1. re: joestrummer

                          I agree.

                  2. re: sashimi

                    You could get lunch at the Paramount on Charles St. in Beacon Hill, try to go at an off time when it isn't packed. Parish Cafe would be a possibility too, on Boylston parallel w/ Newbury.

                    After Neptune and putzing around the North End, I'd walk down Hanover St. toward Commercial to Atlantic and get a drink at Intrigue or one of the other bars in the Boston Harbor Hotel then you're almost back at your hotel.

                    Maybe grab a baked good at Sel de la Terre by the Aquarium to hold you over til you have lunch at Durgin Park.

                    1. re: sashimi

                      Charlie's Sandwich Shoppe is a hefty walk from your hotel, but taking the subway from South Station (Red Line), changing at Downtown Crossing onto the Orange Line and getting off at the Back Bay stop will work fine. It's a brief walk from that stop to Charlie's. And it's an easy walk back to the Pru Center to catch the Duck Tour.

                      I'll heartily second the suggestion of Parish Cafe for lunch on Saturday. It's on Boylston Street close to the Public Garden. Newbury Street tends to be weak food-wise despite all the restaurants you'll see, though it's fun to walk there.

                      Note that the Freedom Trail starts at Boston Common, and if you follow the first part of the Freedom Trail, you'll get to Faneuil Hall, which is located at Quincy Market (where you'll also find Durgin Park). The Freedom Trail continues from there into the North End.

                      1. re: sashimi

                        Thanks everyone! We're really excited...we'll be heading to Charlies Sandwich Shoppe at 7:30 Saturday for breakfast then lunch at Parish Cafe and dinner at Neptune Oyster - possibility for ice cream at Toscanini's or a pastry at Maria's.

                        We'll be sleeping in slightly Sunday as we'll have to rise early Saturday. perhaps dim sum in chinatown and then a walk around the areas we might not have gotten to on Saturday, Lunch and Indian pudding at Durgin Park and then off to the airport. By the way - does the T take you to the airport?

                        will report back after our trip...

                        1. re: sashimi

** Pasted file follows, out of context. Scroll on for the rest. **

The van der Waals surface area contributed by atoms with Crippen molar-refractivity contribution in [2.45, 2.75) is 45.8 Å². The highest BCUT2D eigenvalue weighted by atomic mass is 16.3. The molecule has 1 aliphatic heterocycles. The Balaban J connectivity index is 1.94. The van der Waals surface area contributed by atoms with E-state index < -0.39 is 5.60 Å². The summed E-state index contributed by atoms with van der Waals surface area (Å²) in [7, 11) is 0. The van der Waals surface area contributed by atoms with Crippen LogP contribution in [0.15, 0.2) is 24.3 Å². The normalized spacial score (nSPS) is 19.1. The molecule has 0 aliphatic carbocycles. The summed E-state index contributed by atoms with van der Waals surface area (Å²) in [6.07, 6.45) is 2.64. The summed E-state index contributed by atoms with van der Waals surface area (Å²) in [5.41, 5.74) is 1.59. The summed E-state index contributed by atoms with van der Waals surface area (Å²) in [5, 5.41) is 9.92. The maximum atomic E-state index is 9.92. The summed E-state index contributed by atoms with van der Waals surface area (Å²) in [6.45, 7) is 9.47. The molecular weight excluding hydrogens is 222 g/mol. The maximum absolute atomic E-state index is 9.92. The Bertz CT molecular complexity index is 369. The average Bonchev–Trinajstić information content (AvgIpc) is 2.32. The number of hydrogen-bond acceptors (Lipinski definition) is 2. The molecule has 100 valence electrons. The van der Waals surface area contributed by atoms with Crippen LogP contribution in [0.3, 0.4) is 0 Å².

Sounds like a great eating plan. Yes, the T will take you to the airport.

                          1. re: sashimi

                            Sounds like a terrific plan!

                            Alternatives to Maria's for North End pastry (which is excellent) should you desire them would be (in descending order) Modern Pastry and Mike's. And possible suggestions for dim sum would be (in descending order) Hei La Moon, China Pearl, Chow Chau City, and Empire Garden (aka Emperor's Garden).

                            Getting to the airport from where you are via subway is easy: take the Silver Line from South Station, making sure your bus says it's going to the Airport (some go to City Point or Boston Marine Industrial Park).

                            Have fun!

                            1. re: bachslunch

                              Excellent - i'll look out for those chinatown digs. Hopefully Hei La Moon isn't packed :D Thanks!

                              1. re: sashimi

                                I think bachslunch directions are from your hotel. If you're going directly from durgin park you'll want to walk to the nearby aquarium stop on the blue line and go outbound a couple stops to the Airport stop and catch a shutlle bus to your terminal.

                                1. re: joestrummer

                                  oo.. thanks for the clarification. We will be going to the airport directly from Durgin Park. Blue line it is!

                                  1. re: sashimi

                                    You're welcome. While at DP you should try to see if the Great Hall on the second floor of Faneuil Hall is open for visits. Beautiful and historic room in the building known as the Cradle of Liberty